Serbia is located in the heart of Southeast Europe (SEE) – which is at the crossroads of Europe, the Middle East, and Africa. In this region, there are a number of emerging markets of varying sizes, all of which have economic development plans focusing on bringing their laws, educational and medical systems, infrastructures, and security/defense frameworks up to European standards.
In terms of market opportunity, Serbia combined with Bulgaria, Romania, Croatia, Hungary, North Macedonia, Moldova, Montenegro, Bosnia and Herzegovina, and Slovenia represent a market the size of Texas, with 60 million inhabitants and a GDP of around $500 billion.
Despite its relatively small size, Serbia’s emerging economy creates significant opportunities for exports and investments across a wide range of sectors, particularly infrastructure, ICT, healthcare, agribusiness, energy, and environmental technologies.
Serbia is the largest and most prosperous economy in the Western Balkans, serving as a regional hub and springboard for companies to access the larger regional market.
The economy of Serbia is a service-based, upper middle economy, which functions on the principals of the free market. The strongest sectors of Serbia’s economy are energy, manufacturing (most popular in the automotive and machinery industries), mining, and agriculture.
Trade plays a major role in Serbian economic output, with its main trading partners being Germany, Italy, Russia, China, and the neighboring Balkan countries. The country’s leading trade exports are automobiles, base metals, furniture, food processing, machinery, chemicals, sugar, tires, clothes, and pharmaceuticals.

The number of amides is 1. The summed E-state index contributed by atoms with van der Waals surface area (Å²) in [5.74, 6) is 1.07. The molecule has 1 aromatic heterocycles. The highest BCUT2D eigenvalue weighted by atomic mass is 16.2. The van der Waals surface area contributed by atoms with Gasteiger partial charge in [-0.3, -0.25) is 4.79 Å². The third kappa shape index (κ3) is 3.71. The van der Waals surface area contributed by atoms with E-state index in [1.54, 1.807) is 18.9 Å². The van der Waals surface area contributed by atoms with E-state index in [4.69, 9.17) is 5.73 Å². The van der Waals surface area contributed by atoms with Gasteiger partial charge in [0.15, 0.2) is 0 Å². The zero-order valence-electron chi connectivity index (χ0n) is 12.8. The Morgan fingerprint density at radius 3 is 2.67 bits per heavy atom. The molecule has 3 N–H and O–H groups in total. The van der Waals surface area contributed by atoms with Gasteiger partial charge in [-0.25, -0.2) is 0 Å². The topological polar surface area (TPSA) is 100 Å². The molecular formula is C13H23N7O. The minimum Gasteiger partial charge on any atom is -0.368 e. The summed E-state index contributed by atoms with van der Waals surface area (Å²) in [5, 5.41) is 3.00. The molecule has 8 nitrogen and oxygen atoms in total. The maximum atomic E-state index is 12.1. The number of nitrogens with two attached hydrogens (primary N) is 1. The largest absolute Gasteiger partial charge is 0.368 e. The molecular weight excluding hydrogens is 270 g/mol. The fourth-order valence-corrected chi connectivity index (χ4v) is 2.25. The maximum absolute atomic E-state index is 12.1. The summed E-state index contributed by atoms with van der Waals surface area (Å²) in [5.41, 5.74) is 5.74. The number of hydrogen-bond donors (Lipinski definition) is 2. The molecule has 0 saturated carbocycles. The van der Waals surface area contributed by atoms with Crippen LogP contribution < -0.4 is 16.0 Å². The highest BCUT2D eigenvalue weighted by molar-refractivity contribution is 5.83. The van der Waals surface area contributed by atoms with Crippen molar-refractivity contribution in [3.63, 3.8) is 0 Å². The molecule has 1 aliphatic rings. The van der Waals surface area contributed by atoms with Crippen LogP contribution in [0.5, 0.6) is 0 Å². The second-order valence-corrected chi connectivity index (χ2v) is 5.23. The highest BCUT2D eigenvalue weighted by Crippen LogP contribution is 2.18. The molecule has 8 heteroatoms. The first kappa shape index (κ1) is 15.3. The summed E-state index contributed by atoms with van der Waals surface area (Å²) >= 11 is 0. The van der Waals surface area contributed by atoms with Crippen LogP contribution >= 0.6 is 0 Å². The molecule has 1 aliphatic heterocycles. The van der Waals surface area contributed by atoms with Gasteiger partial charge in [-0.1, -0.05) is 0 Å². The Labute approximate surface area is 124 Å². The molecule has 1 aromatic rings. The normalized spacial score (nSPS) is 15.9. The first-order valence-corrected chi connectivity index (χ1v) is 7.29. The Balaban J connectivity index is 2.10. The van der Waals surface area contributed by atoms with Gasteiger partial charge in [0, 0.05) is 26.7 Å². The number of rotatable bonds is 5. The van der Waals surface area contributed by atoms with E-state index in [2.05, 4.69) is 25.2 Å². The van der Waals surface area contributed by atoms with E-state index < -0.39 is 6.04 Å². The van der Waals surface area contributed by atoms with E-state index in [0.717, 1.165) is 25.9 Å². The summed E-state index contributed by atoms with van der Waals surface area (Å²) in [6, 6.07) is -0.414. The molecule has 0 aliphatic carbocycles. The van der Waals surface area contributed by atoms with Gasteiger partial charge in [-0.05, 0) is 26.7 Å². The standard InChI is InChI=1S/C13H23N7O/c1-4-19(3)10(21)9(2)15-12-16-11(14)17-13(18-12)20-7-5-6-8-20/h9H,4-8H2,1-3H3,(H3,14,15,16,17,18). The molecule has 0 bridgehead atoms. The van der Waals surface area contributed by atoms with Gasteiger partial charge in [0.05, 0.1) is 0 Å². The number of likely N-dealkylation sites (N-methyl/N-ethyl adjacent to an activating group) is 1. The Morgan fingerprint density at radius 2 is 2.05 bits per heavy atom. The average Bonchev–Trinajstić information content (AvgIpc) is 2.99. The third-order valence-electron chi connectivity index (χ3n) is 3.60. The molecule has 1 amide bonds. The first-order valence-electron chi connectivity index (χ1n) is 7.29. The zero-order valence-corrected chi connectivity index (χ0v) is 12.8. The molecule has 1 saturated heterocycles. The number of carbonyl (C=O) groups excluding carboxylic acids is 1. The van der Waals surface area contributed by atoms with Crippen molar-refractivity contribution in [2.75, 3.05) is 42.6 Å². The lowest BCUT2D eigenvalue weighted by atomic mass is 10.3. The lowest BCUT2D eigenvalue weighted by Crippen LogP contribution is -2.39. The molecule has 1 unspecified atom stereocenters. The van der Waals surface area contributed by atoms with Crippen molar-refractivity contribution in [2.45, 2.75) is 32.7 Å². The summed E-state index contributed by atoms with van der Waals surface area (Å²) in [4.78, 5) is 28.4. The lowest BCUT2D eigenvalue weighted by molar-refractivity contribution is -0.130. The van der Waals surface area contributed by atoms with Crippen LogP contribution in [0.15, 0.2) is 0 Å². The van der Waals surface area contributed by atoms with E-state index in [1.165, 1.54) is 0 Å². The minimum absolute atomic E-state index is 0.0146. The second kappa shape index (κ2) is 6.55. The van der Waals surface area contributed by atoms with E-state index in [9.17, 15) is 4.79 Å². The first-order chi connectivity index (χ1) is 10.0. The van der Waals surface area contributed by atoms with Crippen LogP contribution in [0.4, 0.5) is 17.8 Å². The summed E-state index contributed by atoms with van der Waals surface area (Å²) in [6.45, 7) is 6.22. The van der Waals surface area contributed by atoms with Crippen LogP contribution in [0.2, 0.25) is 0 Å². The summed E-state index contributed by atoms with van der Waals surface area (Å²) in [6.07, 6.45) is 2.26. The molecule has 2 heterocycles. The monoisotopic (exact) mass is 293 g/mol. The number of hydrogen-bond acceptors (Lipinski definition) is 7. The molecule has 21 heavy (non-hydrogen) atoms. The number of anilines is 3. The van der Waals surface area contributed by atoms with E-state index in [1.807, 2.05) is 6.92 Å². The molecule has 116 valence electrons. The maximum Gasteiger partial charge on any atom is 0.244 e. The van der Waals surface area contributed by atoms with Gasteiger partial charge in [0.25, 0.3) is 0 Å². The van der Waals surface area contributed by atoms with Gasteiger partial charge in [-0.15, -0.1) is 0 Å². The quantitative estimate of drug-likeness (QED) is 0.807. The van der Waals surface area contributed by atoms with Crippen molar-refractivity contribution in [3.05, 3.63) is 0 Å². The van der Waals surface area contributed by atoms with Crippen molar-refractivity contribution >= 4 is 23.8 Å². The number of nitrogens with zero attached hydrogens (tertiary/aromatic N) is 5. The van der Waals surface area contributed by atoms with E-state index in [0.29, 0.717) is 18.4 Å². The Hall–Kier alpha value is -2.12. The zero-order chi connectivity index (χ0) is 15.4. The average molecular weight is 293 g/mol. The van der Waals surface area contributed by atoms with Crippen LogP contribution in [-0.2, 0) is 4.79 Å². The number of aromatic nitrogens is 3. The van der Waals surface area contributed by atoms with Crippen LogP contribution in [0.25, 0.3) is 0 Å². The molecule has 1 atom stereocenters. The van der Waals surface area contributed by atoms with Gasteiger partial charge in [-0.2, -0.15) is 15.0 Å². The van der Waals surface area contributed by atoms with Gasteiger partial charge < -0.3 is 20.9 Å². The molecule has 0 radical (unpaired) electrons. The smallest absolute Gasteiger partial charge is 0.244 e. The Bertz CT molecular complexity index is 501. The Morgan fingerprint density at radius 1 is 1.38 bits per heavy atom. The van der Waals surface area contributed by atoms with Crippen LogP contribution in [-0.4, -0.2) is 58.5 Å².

Neighboring Balkan countries are highly active in Serbia, focusing on procurements, investments, trade liberalization, and infrastructure. Serbia is also Europe’s fourth-biggest recipient of Chinese investment, particularly in greenfield projects, and participates in China’s Belt & Road Initiative. U.S. firms have invested around $4 billion into Serbia and continue to play an active role in the Serbian economy.
Certain segments of the Serbian economy remain highly price-sensitive, but rising prosperity among business and government presents a window in which they can afford Western brands of high quality, to modernize and focus on purchases with the best return on investment. Key challenges remain in public procurement, bureaucratic burden, corruption, and inefficient commercial courts.
In Serbia, SMEs have a considerable impact on the country’s economy. SMEs currently make up 99.8% of the number of businesses in the country. They generate about 2/3 of employment, a turnover of 54.1% of GDP and account for 43.2% of total exports.
80% of the total workforce in Serbia works in the SME sector. Concerning market innovation, 83% of Serbian entrepreneurs are highly educated, 97% of them implemented some kind of innovation in their business.
SMEs businesses are primarily in the sectors of agribusiness, production, and IT.